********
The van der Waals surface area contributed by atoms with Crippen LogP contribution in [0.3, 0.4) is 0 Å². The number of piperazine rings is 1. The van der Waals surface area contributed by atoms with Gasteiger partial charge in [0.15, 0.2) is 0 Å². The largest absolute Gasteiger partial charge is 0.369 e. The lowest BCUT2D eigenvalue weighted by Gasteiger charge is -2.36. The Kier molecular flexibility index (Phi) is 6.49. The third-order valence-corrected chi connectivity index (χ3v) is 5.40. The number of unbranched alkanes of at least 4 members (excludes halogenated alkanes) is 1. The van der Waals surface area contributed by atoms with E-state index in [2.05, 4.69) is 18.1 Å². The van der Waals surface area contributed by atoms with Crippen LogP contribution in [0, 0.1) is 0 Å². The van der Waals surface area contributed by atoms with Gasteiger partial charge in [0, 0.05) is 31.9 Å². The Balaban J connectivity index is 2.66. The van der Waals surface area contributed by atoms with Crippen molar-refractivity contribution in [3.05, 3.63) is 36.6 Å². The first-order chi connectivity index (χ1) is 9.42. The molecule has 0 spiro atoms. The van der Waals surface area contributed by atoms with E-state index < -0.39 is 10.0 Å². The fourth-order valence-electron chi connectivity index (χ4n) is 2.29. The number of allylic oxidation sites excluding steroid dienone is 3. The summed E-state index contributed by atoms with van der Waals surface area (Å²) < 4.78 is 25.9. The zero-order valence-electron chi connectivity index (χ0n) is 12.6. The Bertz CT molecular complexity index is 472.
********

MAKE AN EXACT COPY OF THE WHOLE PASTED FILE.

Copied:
The van der Waals surface area contributed by atoms with Crippen LogP contribution in [0.3, 0.4) is 0 Å². The number of piperazine rings is 1. The van der Waals surface area contributed by atoms with Gasteiger partial charge in [0.15, 0.2) is 0 Å². The largest absolute Gasteiger partial charge is 0.369 e. The lowest BCUT2D eigenvalue weighted by Gasteiger charge is -2.36. The Kier molecular flexibility index (Phi) is 6.49. The third-order valence-corrected chi connectivity index (χ3v) is 5.40. The number of unbranched alkanes of at least 4 members (excludes halogenated alkanes) is 1. The van der Waals surface area contributed by atoms with E-state index in [2.05, 4.69) is 18.1 Å². The van der Waals surface area contributed by atoms with Crippen LogP contribution in [0, 0.1) is 0 Å². The van der Waals surface area contributed by atoms with Gasteiger partial charge in [0, 0.05) is 31.9 Å². The Balaban J connectivity index is 2.66. The van der Waals surface area contributed by atoms with Crippen molar-refractivity contribution in [3.05, 3.63) is 36.6 Å². The first-order chi connectivity index (χ1) is 9.42. The molecule has 0 spiro atoms. The van der Waals surface area contributed by atoms with E-state index < -0.39 is 10.0 Å². The fourth-order valence-electron chi connectivity index (χ4n) is 2.29. The number of allylic oxidation sites excluding steroid dienone is 3. The summed E-state index contributed by atoms with van der Waals surface area (Å²) < 4.78 is 25.9. The zero-order valence-electron chi connectivity index (χ0n) is 12.6. The Bertz CT molecular complexity index is 472.